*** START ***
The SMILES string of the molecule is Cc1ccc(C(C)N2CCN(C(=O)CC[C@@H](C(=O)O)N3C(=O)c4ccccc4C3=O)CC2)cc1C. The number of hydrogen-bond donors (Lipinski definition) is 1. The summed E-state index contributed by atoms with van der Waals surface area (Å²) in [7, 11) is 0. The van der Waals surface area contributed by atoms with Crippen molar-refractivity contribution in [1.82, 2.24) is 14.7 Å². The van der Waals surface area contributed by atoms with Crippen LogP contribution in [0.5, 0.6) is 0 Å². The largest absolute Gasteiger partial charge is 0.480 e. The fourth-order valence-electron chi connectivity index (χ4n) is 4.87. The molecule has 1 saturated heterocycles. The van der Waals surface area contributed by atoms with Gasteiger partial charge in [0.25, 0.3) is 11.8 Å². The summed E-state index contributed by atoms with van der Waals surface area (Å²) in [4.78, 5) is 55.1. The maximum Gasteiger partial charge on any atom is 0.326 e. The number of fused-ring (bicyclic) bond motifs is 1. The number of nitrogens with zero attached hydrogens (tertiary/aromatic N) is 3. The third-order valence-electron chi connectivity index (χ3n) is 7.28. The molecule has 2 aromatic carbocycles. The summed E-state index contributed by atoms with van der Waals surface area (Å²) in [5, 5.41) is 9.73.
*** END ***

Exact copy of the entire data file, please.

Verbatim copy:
The SMILES string of the molecule is Cc1ccc(C(C)N2CCN(C(=O)CC[C@@H](C(=O)O)N3C(=O)c4ccccc4C3=O)CC2)cc1C. The number of hydrogen-bond donors (Lipinski definition) is 1. The summed E-state index contributed by atoms with van der Waals surface area (Å²) in [7, 11) is 0. The van der Waals surface area contributed by atoms with Crippen molar-refractivity contribution in [1.82, 2.24) is 14.7 Å². The van der Waals surface area contributed by atoms with Crippen LogP contribution in [0.5, 0.6) is 0 Å². The largest absolute Gasteiger partial charge is 0.480 e. The fourth-order valence-electron chi connectivity index (χ4n) is 4.87. The molecule has 1 saturated heterocycles. The van der Waals surface area contributed by atoms with Gasteiger partial charge in [0.25, 0.3) is 11.8 Å². The summed E-state index contributed by atoms with van der Waals surface area (Å²) in [4.78, 5) is 55.1. The maximum Gasteiger partial charge on any atom is 0.326 e. The number of fused-ring (bicyclic) bond motifs is 1. The number of nitrogens with zero attached hydrogens (tertiary/aromatic N) is 3. The third-order valence-electron chi connectivity index (χ3n) is 7.28. The molecule has 2 aromatic carbocycles. The summed E-state index contributed by atoms with van der Waals surface area (Å²) in [5, 5.41) is 9.73.